Gimenezs other condition was having the Dolphins foot the bill for the $4.8 million cost of the special election. A state opinion appeared to prohibit that possibility. The mayor asked for a new one, and the team eventually said it would be willing to fork over the money. But Gimenez cautioned the Dolphins that if the opinion didnt favor the team or if it didnt come back in time there would be no referendum before NFL owners May 21-22 meeting awarding the Super Bowls. There were murmurs of a June election.
The Dolphins held their breath until April 5. The state ruled they could pay.
Throughout the negotiations, the two sides had discussed how much county money would be involved in the deal, and what guarantees Miami-Dade would receive for the funding. The Dolphins provided team and stadium financial information to the county. A 30-year non-relocation agreement requiring the Dolphins to stay at Sun Life came about relatively easily.
Both sides also agreed on a point system crediting the Dolphins for hosting events at the stadium, and penalizing them if they didnt meet certain goals. Ross, who last week announced that Sun Life would host games for a new international club soccer tournament this summer, had wanted more points for soccer matches over which he could exert more influence than, say, college football championships. The county pushed back, saying it would award the most points to events proven to attract out-of-town visitors who would spend money locally.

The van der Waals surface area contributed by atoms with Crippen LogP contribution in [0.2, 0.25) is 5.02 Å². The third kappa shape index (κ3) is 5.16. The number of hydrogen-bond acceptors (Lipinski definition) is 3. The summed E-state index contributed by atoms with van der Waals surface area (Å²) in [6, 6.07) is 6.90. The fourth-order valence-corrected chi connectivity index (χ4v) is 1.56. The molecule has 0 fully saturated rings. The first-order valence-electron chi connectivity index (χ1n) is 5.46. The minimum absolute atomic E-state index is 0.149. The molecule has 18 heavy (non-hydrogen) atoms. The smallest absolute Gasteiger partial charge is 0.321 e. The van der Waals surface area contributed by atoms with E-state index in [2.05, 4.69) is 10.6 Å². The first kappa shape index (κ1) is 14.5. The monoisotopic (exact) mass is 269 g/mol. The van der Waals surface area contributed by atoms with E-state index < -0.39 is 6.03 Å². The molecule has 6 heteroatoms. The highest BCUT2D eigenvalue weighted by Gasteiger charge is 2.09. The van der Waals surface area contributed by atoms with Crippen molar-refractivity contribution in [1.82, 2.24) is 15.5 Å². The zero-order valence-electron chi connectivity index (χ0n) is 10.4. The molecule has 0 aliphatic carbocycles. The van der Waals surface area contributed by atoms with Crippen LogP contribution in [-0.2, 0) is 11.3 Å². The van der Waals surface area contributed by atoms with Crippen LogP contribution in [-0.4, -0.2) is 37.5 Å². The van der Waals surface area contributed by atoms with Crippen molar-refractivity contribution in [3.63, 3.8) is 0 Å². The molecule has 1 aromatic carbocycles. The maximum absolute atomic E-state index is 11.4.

ISSUE OF PAYOUT
The last issue came down to the countys payout.
An undated, draft term sheet obtained by The Miami Herald in late March showed the Dolphins receiving three-quarters of the money collected by the hike in the hotel tax over 30 years. But both the percentage and number of years were a subject of debate until the very end.
The Dolphins wanted 75 percent of the roughly $10 million the higher hotel tax would be expected to raise in the first year of the deal $7.5 million. They also wanted the payments to last for 30 years so they could secure a better loan from the private sector, using the county dollars as collateral.
Gimenez began the negotiations with a lower percentage, at one point suggesting giving the Dolphins $6 million or $6.5 million on year one, and wanted the payments to stop sooner or the Dolphins to refund some of the money earlier.
Financial advisors for the county ran hotel-tax projections. Financial advisors for the Dolphins ran loan projections. Back and forth they went. Dealmakers, meeting since about 11 a.m. Sunday, April 7, at Sun Life, moved to County Hall, where they spent the night and worked nonstop through Monday night.
The compromise: The Dolphins would receive either 75 percent of the money raised every year, or $7.5 million a year, growing at 3 percent every year, whichever is lower. That deal would last 26 years, with the countys projected expected to total $289 million.
The team would have to refund at least $112 million at the end of 30 years.
The final, major point of contention had been resolved. A Dolphins staffer snapped a cell phone picture of Dee shaking Gimenezs hand. It was posted to Dees Twitter account at 9:44 p.m.
An unprecedented agreement for our community, the post said. Details coming soon.